Researchers Develop Enhanced Oil Recovery Method

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Researchers from University of Calgary developed a cyclic gas injection method with two pumping schedules for enhanced oil recovery

Restrictive economics and significant needs for special completion techniques are some of the major factors that restrict extraction of unconventional reservoirs. According to the 2013 U.S. Geological Survey (USGS) project reports, there are 7.4 billion barrels of unrecovered oil that can be produced from the Bakken and Three Forks formations. Now, a team of researchers from University of Calgary designed a CO2- enhanced oil recovery (EOR) scheme based on the fixed and growing-cycle sizes of gas injection and oil production.

The team also suggested four major scenarios: natural depletion, CO2 injection, ethane injection, and natural gas injection. The team focused on use of various cyclic gas injection situations with various fracture spacing to assess the efficiency of different designs of cyclic gas injection (CGI) for EOR in the Bakken formation. The team also conducted a sensitivity analysis to assess the effects of variations in fracking costs, oil price, and gas price on the ultimate cash flow.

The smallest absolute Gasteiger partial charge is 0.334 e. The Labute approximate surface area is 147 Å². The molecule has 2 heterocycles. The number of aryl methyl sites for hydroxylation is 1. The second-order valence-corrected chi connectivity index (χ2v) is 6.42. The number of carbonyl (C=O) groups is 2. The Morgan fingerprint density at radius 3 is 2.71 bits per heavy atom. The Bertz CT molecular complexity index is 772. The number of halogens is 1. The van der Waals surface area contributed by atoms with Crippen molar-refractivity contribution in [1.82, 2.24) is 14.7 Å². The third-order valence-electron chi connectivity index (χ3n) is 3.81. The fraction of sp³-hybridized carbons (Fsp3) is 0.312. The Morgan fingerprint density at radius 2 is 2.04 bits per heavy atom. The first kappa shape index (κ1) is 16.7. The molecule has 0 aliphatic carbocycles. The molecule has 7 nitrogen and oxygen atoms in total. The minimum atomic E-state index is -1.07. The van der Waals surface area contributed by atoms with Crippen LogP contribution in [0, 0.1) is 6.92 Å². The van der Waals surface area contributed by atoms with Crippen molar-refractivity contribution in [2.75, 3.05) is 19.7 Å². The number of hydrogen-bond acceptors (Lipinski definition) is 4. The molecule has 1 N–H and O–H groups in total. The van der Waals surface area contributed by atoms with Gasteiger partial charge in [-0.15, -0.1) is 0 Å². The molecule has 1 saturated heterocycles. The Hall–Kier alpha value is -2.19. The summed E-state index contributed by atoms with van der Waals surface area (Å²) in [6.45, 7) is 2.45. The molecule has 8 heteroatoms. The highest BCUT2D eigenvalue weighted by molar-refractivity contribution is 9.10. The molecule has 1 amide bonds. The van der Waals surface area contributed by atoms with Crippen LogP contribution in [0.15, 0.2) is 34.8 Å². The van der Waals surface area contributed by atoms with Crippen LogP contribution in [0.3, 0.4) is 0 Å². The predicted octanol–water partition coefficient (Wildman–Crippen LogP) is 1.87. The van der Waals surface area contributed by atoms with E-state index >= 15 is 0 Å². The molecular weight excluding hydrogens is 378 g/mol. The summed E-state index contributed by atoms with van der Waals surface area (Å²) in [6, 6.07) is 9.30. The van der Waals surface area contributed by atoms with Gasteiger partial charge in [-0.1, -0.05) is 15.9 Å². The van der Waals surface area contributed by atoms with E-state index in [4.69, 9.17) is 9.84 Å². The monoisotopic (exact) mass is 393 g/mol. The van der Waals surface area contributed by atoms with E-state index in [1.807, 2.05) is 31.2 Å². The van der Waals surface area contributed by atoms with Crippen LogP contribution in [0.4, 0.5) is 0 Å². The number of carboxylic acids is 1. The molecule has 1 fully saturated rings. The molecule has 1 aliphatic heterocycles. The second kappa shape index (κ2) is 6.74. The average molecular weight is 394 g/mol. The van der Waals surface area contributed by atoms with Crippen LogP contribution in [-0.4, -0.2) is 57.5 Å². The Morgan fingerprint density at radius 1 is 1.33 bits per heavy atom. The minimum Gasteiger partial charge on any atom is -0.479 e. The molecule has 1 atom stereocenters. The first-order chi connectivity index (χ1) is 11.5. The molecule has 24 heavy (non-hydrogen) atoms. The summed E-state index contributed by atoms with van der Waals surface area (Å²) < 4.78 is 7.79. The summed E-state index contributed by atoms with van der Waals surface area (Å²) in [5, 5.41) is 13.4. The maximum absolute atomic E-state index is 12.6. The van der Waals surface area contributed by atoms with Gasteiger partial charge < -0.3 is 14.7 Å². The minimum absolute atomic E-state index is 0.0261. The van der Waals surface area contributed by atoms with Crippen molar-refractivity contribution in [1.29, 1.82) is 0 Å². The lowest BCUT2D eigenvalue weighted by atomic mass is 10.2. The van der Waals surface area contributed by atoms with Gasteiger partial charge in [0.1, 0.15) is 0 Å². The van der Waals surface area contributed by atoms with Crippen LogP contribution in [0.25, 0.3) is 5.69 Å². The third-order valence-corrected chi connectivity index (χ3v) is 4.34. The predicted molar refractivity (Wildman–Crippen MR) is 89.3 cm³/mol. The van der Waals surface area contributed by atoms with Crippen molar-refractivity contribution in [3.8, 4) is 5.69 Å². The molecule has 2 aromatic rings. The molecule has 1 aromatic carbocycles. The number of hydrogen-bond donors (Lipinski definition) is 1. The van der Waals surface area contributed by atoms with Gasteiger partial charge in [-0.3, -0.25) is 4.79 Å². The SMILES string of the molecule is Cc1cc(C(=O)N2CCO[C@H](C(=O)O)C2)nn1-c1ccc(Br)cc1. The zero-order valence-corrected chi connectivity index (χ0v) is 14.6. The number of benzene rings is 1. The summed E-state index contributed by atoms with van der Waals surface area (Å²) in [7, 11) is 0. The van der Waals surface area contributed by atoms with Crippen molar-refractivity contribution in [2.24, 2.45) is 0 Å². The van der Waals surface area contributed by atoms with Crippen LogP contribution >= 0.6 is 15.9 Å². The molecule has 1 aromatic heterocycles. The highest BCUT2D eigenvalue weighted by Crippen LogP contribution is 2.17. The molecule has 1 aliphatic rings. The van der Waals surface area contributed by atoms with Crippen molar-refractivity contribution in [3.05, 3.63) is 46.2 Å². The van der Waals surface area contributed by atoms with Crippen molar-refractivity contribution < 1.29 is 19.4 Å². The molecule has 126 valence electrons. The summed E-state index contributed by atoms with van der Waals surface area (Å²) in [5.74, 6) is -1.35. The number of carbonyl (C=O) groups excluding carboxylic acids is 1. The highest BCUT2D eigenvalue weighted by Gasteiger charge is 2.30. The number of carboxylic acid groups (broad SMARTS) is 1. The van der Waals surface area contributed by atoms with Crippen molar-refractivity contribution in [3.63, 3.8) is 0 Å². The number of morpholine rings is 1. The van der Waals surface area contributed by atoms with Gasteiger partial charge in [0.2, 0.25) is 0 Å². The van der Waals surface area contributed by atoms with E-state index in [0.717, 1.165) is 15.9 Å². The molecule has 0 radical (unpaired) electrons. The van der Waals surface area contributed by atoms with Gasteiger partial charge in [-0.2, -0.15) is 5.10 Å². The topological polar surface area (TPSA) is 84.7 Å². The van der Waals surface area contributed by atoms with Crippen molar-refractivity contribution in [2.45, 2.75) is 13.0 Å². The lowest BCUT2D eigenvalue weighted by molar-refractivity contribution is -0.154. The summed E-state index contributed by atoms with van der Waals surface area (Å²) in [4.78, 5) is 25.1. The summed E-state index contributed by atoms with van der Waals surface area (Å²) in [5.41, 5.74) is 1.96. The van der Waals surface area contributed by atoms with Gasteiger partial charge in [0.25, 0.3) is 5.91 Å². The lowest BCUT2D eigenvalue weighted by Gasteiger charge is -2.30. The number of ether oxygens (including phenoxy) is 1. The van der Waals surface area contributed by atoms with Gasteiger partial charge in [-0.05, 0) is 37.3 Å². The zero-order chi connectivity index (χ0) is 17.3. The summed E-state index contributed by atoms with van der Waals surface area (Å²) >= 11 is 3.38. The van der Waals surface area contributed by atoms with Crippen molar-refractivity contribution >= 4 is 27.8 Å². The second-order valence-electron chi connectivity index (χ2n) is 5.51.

The team found that fracking cost and gas price have least impact on project’s economy. The same was not true for decrease in oil price that demonstrated a vast impact. Moreover, oil price was the most significant factor among the variables in the project’s net present value (NPV) and internal rate of return (IRR). Cumulative NPV decreased when oil prices declined. This in turn suggested that decrease in oil price may lead to negative NPV and IRR when rest of the costs are constant. This leads to an uneconomic project. Gas prices had least impact on the economic responses and fracking cost demonstrated fewer impact on the profit compared with oil price. The research was published in the journal MDPI Energies on April 9, 2019.

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Curt Reaves started working for Plains Gazette in 2016. Curt grew up in a small town in northern Iowa. He studied chemistry in college, graduated, and married his wife one month later. He has been a proud Texan for the past 5 years. Curt covers politics and the economy. Previously he wrote for the Washington City Paper, The Hill newspaper, Slate Magazine, and ABCNews.com.